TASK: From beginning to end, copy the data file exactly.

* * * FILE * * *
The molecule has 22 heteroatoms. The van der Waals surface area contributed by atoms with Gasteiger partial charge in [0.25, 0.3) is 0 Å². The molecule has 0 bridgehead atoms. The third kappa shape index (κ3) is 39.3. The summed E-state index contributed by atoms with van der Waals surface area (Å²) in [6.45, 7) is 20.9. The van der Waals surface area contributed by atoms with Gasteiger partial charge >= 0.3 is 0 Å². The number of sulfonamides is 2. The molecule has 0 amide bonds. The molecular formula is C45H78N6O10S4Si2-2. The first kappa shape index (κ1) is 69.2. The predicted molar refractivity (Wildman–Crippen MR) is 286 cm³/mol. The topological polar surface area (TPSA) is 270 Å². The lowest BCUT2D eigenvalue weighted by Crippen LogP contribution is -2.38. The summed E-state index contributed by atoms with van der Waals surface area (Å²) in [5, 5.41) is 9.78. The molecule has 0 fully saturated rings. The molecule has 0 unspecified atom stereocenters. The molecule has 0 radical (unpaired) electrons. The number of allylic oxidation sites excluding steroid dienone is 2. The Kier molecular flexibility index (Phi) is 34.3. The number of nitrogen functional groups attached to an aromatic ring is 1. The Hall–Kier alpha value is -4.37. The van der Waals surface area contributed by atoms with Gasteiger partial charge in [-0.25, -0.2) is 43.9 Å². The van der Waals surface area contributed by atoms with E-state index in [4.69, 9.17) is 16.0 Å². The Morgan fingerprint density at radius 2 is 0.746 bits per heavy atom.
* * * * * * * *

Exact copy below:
The molecule has 22 heteroatoms. The van der Waals surface area contributed by atoms with Gasteiger partial charge in [0.25, 0.3) is 0 Å². The molecule has 0 bridgehead atoms. The third kappa shape index (κ3) is 39.3. The summed E-state index contributed by atoms with van der Waals surface area (Å²) in [6.45, 7) is 20.9. The van der Waals surface area contributed by atoms with Gasteiger partial charge >= 0.3 is 0 Å². The number of sulfonamides is 2. The molecule has 0 amide bonds. The molecular formula is C45H78N6O10S4Si2-2. The first kappa shape index (κ1) is 69.2. The predicted molar refractivity (Wildman–Crippen MR) is 286 cm³/mol. The topological polar surface area (TPSA) is 270 Å². The lowest BCUT2D eigenvalue weighted by Crippen LogP contribution is -2.38. The summed E-state index contributed by atoms with van der Waals surface area (Å²) in [5, 5.41) is 9.78. The molecule has 0 fully saturated rings. The molecule has 0 unspecified atom stereocenters. The molecule has 0 radical (unpaired) electrons. The number of allylic oxidation sites excluding steroid dienone is 2. The Kier molecular flexibility index (Phi) is 34.3. The number of nitrogen functional groups attached to an aromatic ring is 1. The Hall–Kier alpha value is -4.37. The van der Waals surface area contributed by atoms with Gasteiger partial charge in [-0.25, -0.2) is 43.9 Å². The van der Waals surface area contributed by atoms with E-state index in [4.69, 9.17) is 16.0 Å². The Morgan fingerprint density at radius 2 is 0.746 bits per heavy atom.